In fact, it wasn’t love at all. It was hatred, hatred born from the fear of losing power. What if that kind of hatred is born when we consider ourselves more worthy of particular rights than another? More worthy of land or peace or power.

Maybe hatred isn’t in that sense necessarily an absence of love but a misdirection of it. Maybe it’s an over consideration for one’s own self which when placed in the hands of ideologies that further exaggerate them, causes love to suffer great harm.

In this light, last Friday, the life of fifty people were taken because one refused to allow a self-sacrificing love, an other-love, to inform their own worldview.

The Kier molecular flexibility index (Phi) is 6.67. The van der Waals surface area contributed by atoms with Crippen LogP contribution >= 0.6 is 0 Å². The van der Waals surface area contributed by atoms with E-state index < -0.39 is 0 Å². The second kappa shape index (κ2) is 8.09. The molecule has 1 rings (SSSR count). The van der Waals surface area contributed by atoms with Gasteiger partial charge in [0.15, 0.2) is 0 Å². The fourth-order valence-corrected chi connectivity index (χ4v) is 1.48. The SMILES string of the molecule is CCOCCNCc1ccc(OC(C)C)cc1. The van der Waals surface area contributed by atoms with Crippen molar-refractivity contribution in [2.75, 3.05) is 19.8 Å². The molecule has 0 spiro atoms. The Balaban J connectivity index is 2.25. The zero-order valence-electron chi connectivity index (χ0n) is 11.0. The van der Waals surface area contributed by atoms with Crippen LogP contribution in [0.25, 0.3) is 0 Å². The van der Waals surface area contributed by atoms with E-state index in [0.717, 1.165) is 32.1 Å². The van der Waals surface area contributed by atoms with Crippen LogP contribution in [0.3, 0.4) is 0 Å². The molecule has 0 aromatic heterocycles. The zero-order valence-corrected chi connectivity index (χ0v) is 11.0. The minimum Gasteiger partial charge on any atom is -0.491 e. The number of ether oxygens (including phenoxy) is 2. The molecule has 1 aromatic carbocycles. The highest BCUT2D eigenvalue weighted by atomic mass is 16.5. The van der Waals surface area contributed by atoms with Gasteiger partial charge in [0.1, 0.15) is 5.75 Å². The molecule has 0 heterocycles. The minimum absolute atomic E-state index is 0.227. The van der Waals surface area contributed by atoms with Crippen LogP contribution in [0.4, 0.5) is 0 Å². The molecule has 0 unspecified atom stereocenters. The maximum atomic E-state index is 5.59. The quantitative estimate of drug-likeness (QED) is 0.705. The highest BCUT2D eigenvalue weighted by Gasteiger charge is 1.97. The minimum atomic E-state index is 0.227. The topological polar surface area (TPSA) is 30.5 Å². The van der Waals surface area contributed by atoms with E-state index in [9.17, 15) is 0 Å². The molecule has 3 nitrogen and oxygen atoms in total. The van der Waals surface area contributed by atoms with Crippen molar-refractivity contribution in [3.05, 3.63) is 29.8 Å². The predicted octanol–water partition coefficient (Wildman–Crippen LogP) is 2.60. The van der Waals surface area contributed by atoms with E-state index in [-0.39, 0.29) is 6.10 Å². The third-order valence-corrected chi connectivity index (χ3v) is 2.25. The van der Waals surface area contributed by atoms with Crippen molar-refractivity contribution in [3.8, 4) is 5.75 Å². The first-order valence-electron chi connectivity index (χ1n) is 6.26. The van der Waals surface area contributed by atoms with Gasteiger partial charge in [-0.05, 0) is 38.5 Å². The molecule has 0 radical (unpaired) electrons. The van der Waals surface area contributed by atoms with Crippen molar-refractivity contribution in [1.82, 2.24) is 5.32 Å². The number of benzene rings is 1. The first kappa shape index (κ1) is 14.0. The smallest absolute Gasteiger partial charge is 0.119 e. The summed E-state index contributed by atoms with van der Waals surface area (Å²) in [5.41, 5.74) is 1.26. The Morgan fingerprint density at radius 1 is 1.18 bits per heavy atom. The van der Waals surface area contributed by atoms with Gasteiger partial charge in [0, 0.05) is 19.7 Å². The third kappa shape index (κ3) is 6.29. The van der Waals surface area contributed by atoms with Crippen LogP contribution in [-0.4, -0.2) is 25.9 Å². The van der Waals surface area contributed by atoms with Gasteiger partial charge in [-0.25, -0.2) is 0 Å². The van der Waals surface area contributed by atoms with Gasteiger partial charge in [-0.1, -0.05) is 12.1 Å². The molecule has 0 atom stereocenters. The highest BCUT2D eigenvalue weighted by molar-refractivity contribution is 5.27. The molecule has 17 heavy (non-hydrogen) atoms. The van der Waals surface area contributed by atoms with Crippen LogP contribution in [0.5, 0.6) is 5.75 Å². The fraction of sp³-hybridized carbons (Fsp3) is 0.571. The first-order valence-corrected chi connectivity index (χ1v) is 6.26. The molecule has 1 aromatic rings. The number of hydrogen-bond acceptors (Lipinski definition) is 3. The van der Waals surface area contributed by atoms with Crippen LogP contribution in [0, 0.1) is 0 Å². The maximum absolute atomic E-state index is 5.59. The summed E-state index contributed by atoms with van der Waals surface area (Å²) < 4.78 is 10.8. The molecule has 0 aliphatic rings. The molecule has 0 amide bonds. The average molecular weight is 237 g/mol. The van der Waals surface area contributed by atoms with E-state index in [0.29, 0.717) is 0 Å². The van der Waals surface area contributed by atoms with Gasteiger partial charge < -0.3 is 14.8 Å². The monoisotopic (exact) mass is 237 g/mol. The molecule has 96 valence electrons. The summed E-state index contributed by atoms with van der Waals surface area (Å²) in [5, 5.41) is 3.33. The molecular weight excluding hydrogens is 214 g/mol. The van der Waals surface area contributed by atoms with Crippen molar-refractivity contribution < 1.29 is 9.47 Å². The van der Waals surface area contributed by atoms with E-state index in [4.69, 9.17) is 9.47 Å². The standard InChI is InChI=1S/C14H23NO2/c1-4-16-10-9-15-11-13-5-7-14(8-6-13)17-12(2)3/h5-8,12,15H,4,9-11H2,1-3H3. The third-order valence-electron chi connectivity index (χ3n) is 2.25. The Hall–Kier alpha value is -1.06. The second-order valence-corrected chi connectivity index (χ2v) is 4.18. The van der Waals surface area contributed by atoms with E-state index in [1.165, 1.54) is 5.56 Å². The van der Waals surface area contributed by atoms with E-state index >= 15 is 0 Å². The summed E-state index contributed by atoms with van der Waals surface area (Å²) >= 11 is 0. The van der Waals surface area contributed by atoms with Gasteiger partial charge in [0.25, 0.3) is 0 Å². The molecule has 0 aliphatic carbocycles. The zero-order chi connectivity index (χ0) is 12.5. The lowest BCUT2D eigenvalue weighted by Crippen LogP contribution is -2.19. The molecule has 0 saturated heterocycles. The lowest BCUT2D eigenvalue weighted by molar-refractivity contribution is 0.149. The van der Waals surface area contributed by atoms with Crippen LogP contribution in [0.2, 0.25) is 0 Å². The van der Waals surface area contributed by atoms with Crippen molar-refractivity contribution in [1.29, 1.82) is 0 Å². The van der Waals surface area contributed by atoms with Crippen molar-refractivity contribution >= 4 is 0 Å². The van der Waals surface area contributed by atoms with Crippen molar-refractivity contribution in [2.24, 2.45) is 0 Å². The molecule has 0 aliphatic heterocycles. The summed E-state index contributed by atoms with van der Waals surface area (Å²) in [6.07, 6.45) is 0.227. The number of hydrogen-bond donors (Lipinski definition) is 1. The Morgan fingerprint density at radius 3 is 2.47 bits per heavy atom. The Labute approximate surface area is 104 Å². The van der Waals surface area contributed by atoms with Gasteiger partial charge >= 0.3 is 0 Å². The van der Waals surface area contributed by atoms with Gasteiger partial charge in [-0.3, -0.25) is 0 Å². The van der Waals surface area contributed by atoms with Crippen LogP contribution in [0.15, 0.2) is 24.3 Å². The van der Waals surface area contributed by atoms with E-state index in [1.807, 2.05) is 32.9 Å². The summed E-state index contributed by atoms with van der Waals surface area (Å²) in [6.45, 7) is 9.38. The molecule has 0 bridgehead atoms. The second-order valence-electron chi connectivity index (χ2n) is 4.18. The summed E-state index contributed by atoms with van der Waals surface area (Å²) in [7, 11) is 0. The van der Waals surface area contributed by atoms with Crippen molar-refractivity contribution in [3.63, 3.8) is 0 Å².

It’s easy to place the blame for that kind of misdirected love solely on the deranged, the obscure or the rare. But painfully, the risk of that kind of malfunctioned love exists within every one of us.

Last Friday true-love wept and grieved as hatred stole the lives of fifty innocent people.

People who were themselves seeking greater love, greater peace, and greater hope.

These fifty people had taken time out of their week to actively embrace love, and were slain during their ascension toward it.

That injustice, that heartbreaking image will haunt our history forever. There is no way to go back, no way to erase the pain and horror that their families now experience as a result of another’s hate.

In our limited capacity we can’t change the past.

But we can change the future.

We can change the future by not waking up tomorrow as we did yesterday, but by being more aware and more willing to seek out the other.